In planning for 'surge,' the rule is 'expect the unexpected'
November 7, 2004
CAMP ARIFJAN, Kuwait — Planning for the influx of 250,000 troops heading in and out of Iraq is sort of like planning for a hurricane.
“You can’t account for intangibles,” said Capt. Joe James, a Florida National Guard force flow analyst, who worked side-by-side with Lt. Col. Jeff Carra, chief of plans for deployment for the Combined Forces Land Component Command. It was Carra who was responsible for handling the “Surge,” the name Army logisticians gave to the handoff between the first and second waves of troops to serve in Iraq.
James arrived at the beginning of the Surge in mid-January as the officer-in-charge of the 264 wash points, where all of the Humvees, trucks and tanks leaving the theater would be cleaned before passing through customs and being loaded for home. He asked what the plan was for handling all the vehicles.
He found out there was none — he’d be expected to develop it on the fly.
To complicate matters, Carra said, Kuwait suffered its wettest rainy season in 50 years. For two weeks in early January, the only highway from Kuwait to Iraq lay impassible under floodwaters.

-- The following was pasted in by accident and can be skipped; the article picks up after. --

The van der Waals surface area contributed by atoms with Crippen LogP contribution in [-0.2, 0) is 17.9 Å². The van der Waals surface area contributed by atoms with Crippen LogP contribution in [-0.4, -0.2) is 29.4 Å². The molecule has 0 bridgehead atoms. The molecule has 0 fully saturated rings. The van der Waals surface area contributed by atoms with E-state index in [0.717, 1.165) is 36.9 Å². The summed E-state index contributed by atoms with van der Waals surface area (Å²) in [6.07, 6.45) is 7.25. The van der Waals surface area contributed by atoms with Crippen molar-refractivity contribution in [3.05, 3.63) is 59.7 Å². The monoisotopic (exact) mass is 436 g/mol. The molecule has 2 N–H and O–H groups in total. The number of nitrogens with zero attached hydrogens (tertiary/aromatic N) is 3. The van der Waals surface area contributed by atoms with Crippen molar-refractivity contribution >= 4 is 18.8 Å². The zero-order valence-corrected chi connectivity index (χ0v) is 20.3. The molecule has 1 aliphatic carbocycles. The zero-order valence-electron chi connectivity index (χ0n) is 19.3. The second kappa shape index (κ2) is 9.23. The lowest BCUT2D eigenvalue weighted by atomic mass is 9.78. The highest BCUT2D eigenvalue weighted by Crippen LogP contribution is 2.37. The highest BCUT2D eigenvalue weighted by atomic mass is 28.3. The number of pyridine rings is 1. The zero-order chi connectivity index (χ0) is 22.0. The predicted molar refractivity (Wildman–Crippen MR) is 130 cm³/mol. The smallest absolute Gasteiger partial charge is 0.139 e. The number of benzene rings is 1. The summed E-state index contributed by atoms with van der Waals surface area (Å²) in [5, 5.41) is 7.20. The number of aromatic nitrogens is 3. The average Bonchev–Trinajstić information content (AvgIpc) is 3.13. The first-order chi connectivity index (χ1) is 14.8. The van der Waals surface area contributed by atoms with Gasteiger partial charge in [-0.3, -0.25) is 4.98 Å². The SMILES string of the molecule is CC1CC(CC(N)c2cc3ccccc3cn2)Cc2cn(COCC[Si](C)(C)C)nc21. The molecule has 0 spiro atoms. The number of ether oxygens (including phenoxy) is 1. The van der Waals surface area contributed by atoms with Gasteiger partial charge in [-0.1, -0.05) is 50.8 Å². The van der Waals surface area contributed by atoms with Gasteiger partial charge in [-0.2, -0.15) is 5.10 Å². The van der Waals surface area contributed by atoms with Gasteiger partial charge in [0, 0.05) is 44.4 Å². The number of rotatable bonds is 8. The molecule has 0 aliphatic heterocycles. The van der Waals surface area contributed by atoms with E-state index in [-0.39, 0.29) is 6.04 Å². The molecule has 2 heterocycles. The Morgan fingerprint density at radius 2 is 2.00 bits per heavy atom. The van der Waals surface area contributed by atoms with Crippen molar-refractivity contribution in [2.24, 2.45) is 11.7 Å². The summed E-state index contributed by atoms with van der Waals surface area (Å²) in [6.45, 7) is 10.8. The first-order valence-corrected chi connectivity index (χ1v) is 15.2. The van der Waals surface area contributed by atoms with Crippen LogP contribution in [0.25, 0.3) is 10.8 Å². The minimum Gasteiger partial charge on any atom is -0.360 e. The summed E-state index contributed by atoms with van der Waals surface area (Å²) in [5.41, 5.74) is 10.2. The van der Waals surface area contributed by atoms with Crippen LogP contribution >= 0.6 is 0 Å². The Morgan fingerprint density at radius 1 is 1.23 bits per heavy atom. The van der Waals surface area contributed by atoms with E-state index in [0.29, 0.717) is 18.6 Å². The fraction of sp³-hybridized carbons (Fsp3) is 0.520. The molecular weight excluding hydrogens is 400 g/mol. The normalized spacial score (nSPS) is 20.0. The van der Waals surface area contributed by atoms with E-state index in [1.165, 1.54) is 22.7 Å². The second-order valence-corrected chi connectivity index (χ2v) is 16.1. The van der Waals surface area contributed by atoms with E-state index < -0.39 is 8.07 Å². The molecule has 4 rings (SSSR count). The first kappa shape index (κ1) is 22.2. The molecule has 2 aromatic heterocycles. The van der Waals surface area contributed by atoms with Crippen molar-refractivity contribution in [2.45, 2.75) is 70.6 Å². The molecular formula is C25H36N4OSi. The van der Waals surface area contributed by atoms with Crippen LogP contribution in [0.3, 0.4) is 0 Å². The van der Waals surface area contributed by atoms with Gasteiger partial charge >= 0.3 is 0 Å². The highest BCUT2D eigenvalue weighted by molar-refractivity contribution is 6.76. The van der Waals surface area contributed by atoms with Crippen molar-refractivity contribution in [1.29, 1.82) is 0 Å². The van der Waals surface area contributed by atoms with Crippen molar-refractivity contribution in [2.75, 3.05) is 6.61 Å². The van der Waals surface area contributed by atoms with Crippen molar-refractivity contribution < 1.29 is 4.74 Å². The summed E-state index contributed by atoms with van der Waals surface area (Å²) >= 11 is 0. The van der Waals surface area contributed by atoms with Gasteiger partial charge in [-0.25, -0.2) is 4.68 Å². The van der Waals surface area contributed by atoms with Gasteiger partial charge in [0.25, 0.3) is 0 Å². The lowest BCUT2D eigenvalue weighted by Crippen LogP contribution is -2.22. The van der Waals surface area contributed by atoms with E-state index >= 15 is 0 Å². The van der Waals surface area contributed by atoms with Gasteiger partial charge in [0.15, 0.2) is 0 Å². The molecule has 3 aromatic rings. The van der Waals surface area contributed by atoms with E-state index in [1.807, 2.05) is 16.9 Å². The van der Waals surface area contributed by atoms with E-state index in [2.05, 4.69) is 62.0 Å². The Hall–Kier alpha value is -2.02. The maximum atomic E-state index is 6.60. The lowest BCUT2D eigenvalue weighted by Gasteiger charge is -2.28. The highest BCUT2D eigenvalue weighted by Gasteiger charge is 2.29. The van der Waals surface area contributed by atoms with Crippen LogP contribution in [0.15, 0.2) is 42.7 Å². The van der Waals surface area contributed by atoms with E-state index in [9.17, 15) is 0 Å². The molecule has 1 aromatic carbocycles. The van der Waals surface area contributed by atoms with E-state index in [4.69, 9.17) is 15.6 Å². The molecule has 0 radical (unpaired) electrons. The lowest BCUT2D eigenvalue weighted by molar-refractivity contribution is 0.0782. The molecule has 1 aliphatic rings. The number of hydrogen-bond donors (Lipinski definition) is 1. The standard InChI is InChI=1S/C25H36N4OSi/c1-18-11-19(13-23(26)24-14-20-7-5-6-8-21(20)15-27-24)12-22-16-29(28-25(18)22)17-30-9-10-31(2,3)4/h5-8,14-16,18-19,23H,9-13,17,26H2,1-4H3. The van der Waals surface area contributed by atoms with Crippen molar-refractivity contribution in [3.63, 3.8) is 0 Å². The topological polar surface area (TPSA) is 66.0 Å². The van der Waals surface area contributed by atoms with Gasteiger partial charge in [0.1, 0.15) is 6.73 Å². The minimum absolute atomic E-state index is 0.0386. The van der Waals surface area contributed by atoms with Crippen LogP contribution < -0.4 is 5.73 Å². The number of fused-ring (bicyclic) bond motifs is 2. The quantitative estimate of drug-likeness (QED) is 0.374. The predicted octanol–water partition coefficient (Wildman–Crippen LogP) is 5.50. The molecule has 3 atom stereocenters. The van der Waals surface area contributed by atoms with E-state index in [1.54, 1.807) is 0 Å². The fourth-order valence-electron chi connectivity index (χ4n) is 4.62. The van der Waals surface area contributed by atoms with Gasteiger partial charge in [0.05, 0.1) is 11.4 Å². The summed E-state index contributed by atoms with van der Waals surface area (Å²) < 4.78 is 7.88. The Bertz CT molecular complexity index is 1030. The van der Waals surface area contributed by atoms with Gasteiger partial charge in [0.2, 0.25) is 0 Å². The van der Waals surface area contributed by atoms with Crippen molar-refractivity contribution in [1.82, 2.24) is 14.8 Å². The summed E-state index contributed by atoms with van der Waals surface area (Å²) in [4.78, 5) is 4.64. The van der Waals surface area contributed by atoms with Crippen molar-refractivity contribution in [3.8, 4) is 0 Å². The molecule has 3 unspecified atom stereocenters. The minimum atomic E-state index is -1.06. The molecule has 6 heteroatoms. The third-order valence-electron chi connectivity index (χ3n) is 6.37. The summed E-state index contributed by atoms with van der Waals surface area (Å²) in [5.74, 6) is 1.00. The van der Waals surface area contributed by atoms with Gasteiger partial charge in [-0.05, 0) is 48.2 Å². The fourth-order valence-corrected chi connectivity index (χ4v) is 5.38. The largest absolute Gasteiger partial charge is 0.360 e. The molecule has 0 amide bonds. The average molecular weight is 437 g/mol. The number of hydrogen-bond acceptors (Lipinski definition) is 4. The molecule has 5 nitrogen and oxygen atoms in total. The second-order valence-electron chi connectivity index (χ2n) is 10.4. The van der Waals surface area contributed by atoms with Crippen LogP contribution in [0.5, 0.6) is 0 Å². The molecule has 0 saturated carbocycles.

In late February, the engine room of one of the giant cargo ships, the USNS Shugart, caught fire at the peak of the 1st Infantry Division’s deployment. The entire port shut down for two days, Carra said, so shore workers could fight the fire. On another day, contract truck drivers from India and Pakistan got in a brawl in their motor pool, halting part of the truck operations for the day.
As soldiers and Marines poured into the camps, Carra ordered new tents erected and trucked in portable shower units, sometimes hours ahead of arriving troops.
The schedule had little flexibility because the Pentagon wished to keep its promise that troops would head home within 365 days of their arrival. Since they had come at almost the same time in 2003, they had to leave at the same time in 2004.
Private contractors hired to supplement military personnel sometimes didn’t deliver. Running short of sturdy Army cots, CFLCC bought thousands from a Middle East contractor. But the camping cots frequently fell apart under the weight of troops and gear and had to be replaced with the Army’s own.
CFLCC contracted with a Kuwaiti trucking firm for 400 trucks to haul freight. The owner coughed up only 250. Since this was the only big trucking company in the tiny Rhode Island-sized country, the Army had no choice but to work with him.
“You can sue him for breach of contract,” Carra said, “but that doesn’t give you your trucks.”